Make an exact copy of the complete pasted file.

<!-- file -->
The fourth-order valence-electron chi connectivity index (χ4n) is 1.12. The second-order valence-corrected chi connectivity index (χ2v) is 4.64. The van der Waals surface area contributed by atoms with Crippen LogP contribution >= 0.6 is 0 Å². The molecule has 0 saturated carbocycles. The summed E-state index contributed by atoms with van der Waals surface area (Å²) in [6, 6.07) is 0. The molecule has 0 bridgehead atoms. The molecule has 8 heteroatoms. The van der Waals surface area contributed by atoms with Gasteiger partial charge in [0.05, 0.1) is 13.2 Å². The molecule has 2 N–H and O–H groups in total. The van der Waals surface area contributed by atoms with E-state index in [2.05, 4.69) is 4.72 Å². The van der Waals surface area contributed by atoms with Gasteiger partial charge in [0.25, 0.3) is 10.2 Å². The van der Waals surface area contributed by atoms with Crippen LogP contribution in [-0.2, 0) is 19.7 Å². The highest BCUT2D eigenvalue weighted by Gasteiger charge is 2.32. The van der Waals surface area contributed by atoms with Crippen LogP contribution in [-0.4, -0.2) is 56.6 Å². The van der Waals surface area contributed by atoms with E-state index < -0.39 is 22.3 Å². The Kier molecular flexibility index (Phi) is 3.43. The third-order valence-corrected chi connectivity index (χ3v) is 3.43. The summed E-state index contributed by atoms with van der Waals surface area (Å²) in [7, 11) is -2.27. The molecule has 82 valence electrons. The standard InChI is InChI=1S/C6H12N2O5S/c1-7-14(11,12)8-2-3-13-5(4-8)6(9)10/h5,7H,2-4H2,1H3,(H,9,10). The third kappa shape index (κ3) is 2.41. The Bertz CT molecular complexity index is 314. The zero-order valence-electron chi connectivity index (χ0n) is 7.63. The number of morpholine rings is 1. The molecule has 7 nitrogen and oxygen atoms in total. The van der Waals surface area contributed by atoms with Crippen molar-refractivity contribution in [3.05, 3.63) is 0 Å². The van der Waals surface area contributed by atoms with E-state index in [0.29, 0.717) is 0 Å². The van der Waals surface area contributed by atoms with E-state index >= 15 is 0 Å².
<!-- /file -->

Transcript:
The fourth-order valence-electron chi connectivity index (χ4n) is 1.12. The second-order valence-corrected chi connectivity index (χ2v) is 4.64. The van der Waals surface area contributed by atoms with Crippen LogP contribution >= 0.6 is 0 Å². The molecule has 0 saturated carbocycles. The summed E-state index contributed by atoms with van der Waals surface area (Å²) in [6, 6.07) is 0. The molecule has 0 bridgehead atoms. The molecule has 8 heteroatoms. The van der Waals surface area contributed by atoms with Gasteiger partial charge in [0.05, 0.1) is 13.2 Å². The molecule has 2 N–H and O–H groups in total. The van der Waals surface area contributed by atoms with E-state index in [2.05, 4.69) is 4.72 Å². The van der Waals surface area contributed by atoms with Gasteiger partial charge in [0.25, 0.3) is 10.2 Å². The van der Waals surface area contributed by atoms with Crippen LogP contribution in [-0.2, 0) is 19.7 Å². The highest BCUT2D eigenvalue weighted by Gasteiger charge is 2.32. The van der Waals surface area contributed by atoms with Crippen LogP contribution in [-0.4, -0.2) is 56.6 Å². The van der Waals surface area contributed by atoms with E-state index < -0.39 is 22.3 Å². The Kier molecular flexibility index (Phi) is 3.43. The third-order valence-corrected chi connectivity index (χ3v) is 3.43. The summed E-state index contributed by atoms with van der Waals surface area (Å²) in [7, 11) is -2.27. The molecule has 82 valence electrons. The standard InChI is InChI=1S/C6H12N2O5S/c1-7-14(11,12)8-2-3-13-5(4-8)6(9)10/h5,7H,2-4H2,1H3,(H,9,10). The third kappa shape index (κ3) is 2.41. The Bertz CT molecular complexity index is 314. The zero-order valence-electron chi connectivity index (χ0n) is 7.63. The number of morpholine rings is 1. The molecule has 7 nitrogen and oxygen atoms in total. The van der Waals surface area contributed by atoms with Crippen molar-refractivity contribution in [3.05, 3.63) is 0 Å². The van der Waals surface area contributed by atoms with E-state index in [0.29, 0.717) is 0 Å². The van der Waals surface area contributed by atoms with E-state index >= 15 is 0 Å².